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PTSD (Post-traumatic stress disorder) is a very complex form of anxiety that is known to impact people who have been through dangerous or life-altering events. Not everyone who goes through these types of events suffer from PTSD – so it can be difficult to tell when someone is suffering and what to do next.

A great way to start deepening your understanding of PTSD, whether you think yourself or a loved one may be dealing with the disorder, is to understand who is the most vulnerable and likely to be affected. But first, let’s get to the root of it all:

 

What Is PTSD?

Post-traumatic stress disorder is known to develop in some people who go through shocking or scary events. While some people are able to overcome their traumas naturally, those with PTSD have a harder time moving on from the event/s. They begin to feel plagued by a sense of fear, which can trigger fight-or-flight responses. People with PTSD may show the following symptoms:

  • Flashbacks
  • Bad dreams
  • Stress, scary thoughts, or fear when not in danger
  • Staying away from certain places
  • Avoiding talking or thinking about an event
  • Angry outbursts or getting startled easily
  • Difficulty with daily tasks

These symptoms typically stem from someone’s thoughts and feelings regarding the event that happened to them. PTSD can come from a variety of “events” or causes, specifically ones that leave negative memories for the remainder of someone’s life.

 

PTSD: The Causes

While not all people with PTSD got it after experiencing a dangerous event, that is typically the root of the problem. Risk factors, or events that may cause someone to develop post-traumatic stress, may include:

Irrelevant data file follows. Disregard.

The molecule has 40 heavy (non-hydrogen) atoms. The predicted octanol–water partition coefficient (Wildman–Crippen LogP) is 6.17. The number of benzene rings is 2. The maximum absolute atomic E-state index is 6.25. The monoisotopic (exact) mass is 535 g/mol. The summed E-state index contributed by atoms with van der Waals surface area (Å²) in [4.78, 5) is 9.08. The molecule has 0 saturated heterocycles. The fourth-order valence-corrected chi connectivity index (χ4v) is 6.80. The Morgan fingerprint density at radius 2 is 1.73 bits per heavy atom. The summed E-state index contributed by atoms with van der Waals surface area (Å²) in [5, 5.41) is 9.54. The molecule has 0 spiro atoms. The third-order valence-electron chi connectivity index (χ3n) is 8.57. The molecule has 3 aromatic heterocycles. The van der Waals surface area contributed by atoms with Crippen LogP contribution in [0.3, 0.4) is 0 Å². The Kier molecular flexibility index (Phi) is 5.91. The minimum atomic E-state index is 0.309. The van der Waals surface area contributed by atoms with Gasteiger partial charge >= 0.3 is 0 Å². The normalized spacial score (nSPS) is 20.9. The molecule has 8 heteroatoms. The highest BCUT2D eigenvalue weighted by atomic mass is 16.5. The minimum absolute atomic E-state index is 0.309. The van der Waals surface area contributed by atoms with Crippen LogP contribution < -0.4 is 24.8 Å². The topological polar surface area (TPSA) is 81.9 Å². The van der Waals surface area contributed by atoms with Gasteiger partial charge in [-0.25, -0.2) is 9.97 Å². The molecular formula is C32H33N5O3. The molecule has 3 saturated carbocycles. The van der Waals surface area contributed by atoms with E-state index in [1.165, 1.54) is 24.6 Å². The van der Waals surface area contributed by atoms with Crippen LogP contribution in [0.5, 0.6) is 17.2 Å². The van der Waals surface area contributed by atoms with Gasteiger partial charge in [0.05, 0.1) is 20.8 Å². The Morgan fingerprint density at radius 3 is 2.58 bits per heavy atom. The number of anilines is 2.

• Getting in an accident or experiencing an injury
  • Seeing someone physically hurt or deceased
  • Childhood trauma or abuse
  • Not having social support after a traumatic experience

Therefore, specific groups of people who are exposed to these unfortunate situations may be more likely to develop PTSD after the event.

 

Groups Likely to Get Diagnosed

Though anyone can technically be diagnosed with PTSD, there are some people who are more likely to develop it or be susceptible to the disorder:

  • People with less brain resilience — difficulty controlling attentional focus
  • Those with history of mental illness
  • Military veterans
  • Sexual assault victims
  • People who have been in serious car accidents
  • Those who witness death

PTSD also has no age preference, though it is typically more likely in women. While men are more likely to go through accidents or traumatic events, women have been proven to develop the disorder more easily after experiencing issues such as sexual assault, etc.

 

Living With PTSD

Having PTSD can take a toll on anyone, but there is help out there for anyone experiencing it. If you or a loved one has post-traumatic stress disorder, here are a few tips that might help:

  1. Seek out support from family and discussion groups
  2. Try to feel confident in your actions
  3. Develop positive coping strategies
  4. Keep up mild physical activity
  5. Spend time with friends
  6. Set realistic goals

These tools are definitely helpful, but may not cure PTSD on their own. Those suffering from post-traumatic stress disorder are encouraged to explore therapy, medication, or another professional treatment method.

To learn more about PTSD and susceptibility, give our team of professionals a call at 844-237-5762. We’ll be happy to help you or a loved one begin the next steps to achieving a happy life free of post-traumatic stress.

 

Sources

https://www.nimh.nih.gov/health/topics/post-traumatic-stress-disorder-ptsd/index.shtml

https://www.anxiety.org/ptsd-brain-resiliency-soldiers-civilians

https://www.apa.org/news/press/releases/2006/11/ptsd-rates